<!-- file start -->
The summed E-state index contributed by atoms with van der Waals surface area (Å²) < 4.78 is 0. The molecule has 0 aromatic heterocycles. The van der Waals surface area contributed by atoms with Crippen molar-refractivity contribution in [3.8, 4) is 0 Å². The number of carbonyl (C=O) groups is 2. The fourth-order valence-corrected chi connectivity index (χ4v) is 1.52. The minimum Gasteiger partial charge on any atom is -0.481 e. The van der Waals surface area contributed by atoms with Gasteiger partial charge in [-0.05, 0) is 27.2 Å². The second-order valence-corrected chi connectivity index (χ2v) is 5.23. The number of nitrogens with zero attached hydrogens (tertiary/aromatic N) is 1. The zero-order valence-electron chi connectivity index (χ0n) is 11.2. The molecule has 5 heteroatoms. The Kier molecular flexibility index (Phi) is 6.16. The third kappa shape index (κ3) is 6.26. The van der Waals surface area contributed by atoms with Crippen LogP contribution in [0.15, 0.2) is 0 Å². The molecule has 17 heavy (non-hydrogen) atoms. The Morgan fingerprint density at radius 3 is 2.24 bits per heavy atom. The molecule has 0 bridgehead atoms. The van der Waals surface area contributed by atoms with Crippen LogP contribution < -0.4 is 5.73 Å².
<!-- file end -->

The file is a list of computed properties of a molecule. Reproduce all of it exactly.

The summed E-state index contributed by atoms with van der Waals surface area (Å²) < 4.78 is 0. The molecule has 0 aromatic heterocycles. The van der Waals surface area contributed by atoms with Crippen molar-refractivity contribution in [3.8, 4) is 0 Å². The number of carbonyl (C=O) groups is 2. The fourth-order valence-corrected chi connectivity index (χ4v) is 1.52. The minimum Gasteiger partial charge on any atom is -0.481 e. The van der Waals surface area contributed by atoms with Gasteiger partial charge in [-0.05, 0) is 27.2 Å². The second-order valence-corrected chi connectivity index (χ2v) is 5.23. The number of nitrogens with zero attached hydrogens (tertiary/aromatic N) is 1. The zero-order valence-electron chi connectivity index (χ0n) is 11.2. The molecule has 5 heteroatoms. The Kier molecular flexibility index (Phi) is 6.16. The third kappa shape index (κ3) is 6.26. The van der Waals surface area contributed by atoms with Crippen LogP contribution in [0.15, 0.2) is 0 Å². The molecule has 17 heavy (non-hydrogen) atoms. The Morgan fingerprint density at radius 3 is 2.24 bits per heavy atom. The molecule has 0 bridgehead atoms. The van der Waals surface area contributed by atoms with Crippen LogP contribution < -0.4 is 5.73 Å².